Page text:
Artists in quest for recognition

BULAWAYO - Artists temporarily abandoned their props to take to the streets with the sole intention of ensuring the people of Bulawayo get to know much about their workplace — the National Gallery of Zimbabwe in Bulawayo.

The awareness campaign which took place over the weekend was led by the gallery director Voti Thebe and Clifford Zulu, the assistant curator.

Over 20 artists including gallery staff left their schedules to engage in a noble and indispensable cause.

Of particular interest was how artists drawn from different arts genres joined the artists in solidarity with fellow artists in the quest for recognition in the fraternity.

The march which was taken to several streets and avenues in the city had the law enforcers and the emergency ambulance escorting the marchers.

A marimba band from Northlea High school provided entertainment to the marchers some of whom were holding banners which were inscribed the name of the gallery.

The occasion was the first of its kind ever since the National Gallery came into existence decades ago.

Bulawayo Gallery spokesperson Millicent Manyau told the Daily News the procession was an idea that came out after realising people in the city did not know much about the National Gallery.

“This was an idea that was brought about by our public relations department at the gallery here in Bulawayo after we felt that the local community did not have enough knowledge about this place,” said Manyau.

“We have come across many people who view this place as a resting point, a meeting point while some think it is an information centre where everything about the city is inquired.

“As a result we thought we needed to raise awareness and conscietise the people about the gallery which would go a long way in ensuring the appreciation of work by our visual artists,” she said.

Manyau added plans were afoot to hold yet another much bigger event as efforts to market the work of artists who most of them survive on painting and drawing as their form of income generation.

However, visual artists who spoke to the Daily News hailed the development.

“This is wonderful as this will send a clear message to the people that the gallery is an open place and they can come and view our works and if possible support us. This is where they can see the talent by sons and daughters of Bulawayo,” said one Brian Kumira a seasoned painter.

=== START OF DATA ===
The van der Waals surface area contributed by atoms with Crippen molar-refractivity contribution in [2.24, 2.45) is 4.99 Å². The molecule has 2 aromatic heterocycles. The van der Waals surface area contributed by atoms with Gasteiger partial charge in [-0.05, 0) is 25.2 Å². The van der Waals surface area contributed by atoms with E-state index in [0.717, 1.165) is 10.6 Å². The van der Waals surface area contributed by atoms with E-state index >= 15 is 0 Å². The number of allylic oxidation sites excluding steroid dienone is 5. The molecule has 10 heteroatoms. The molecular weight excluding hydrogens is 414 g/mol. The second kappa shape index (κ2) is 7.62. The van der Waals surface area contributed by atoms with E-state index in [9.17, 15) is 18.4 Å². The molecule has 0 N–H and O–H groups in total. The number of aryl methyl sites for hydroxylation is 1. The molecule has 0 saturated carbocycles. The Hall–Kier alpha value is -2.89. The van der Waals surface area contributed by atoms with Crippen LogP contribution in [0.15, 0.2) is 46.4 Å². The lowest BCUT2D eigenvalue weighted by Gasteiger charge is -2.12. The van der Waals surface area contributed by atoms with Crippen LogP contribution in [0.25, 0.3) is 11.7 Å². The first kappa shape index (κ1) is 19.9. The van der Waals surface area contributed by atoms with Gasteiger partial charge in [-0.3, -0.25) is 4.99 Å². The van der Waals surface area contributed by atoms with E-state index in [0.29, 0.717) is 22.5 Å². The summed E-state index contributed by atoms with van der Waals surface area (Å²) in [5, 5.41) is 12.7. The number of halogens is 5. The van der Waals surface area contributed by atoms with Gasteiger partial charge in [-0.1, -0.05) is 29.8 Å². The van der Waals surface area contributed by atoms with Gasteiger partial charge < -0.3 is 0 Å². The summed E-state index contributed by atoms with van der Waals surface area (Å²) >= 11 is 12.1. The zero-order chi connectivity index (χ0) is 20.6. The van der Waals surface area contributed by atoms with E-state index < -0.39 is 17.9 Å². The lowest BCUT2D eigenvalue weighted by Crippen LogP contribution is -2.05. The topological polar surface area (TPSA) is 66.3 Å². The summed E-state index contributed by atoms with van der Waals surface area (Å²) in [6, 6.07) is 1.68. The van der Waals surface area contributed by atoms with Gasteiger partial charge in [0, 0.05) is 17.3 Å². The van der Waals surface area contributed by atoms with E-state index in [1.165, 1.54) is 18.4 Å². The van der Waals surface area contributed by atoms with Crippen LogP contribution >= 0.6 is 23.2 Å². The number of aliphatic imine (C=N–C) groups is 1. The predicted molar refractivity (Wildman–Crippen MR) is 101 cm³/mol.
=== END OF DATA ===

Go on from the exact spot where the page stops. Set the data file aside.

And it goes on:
“Basically it was a good initiative for the gallery to conscietise the Bulawayo community because certainly people do not know what the role and importance of the art gallery is,” added another painter, Mthabisi Phili.

Bulawayo Gallery houses 20 practicing and resident visual artists in its various studios who work in various media such as print, painting, batik, ceramic and mosaic.

In 1995, Stephen Williams was appointed director of the National Gallery in Bulawayo; a post he held until his death as a result of a road accident in July 1996.

Doctor Yvonne Vera, the late celebrated author and academic, took the post and played her part in the establishment of the gallery as a major force in the growth of the visual arts in Matabeleland region.

Addelis Sibutha now director in the office of Deputy Prime Minister Thokozani Khupe had her stint as a director of the gallery. Voti Thebe is the man in charge.

At this Gallery the visitors get a rare opportunity to meet and see the artists at work.
The Visual Artists Association of Bulawayo (Vaab) which is the only association for visual artists in Zimbabwe is also accommodated in one of the studios.

The gallery is a natural hub in the city for the viewing of art, the screening of films and the hosting of literature readings and animation.

Also housed at the gallery is a shop and restaurant which provide the ideal ambiance in which to enjoy the visual heritage of the city and its contribution to the overall arts scene in the country.

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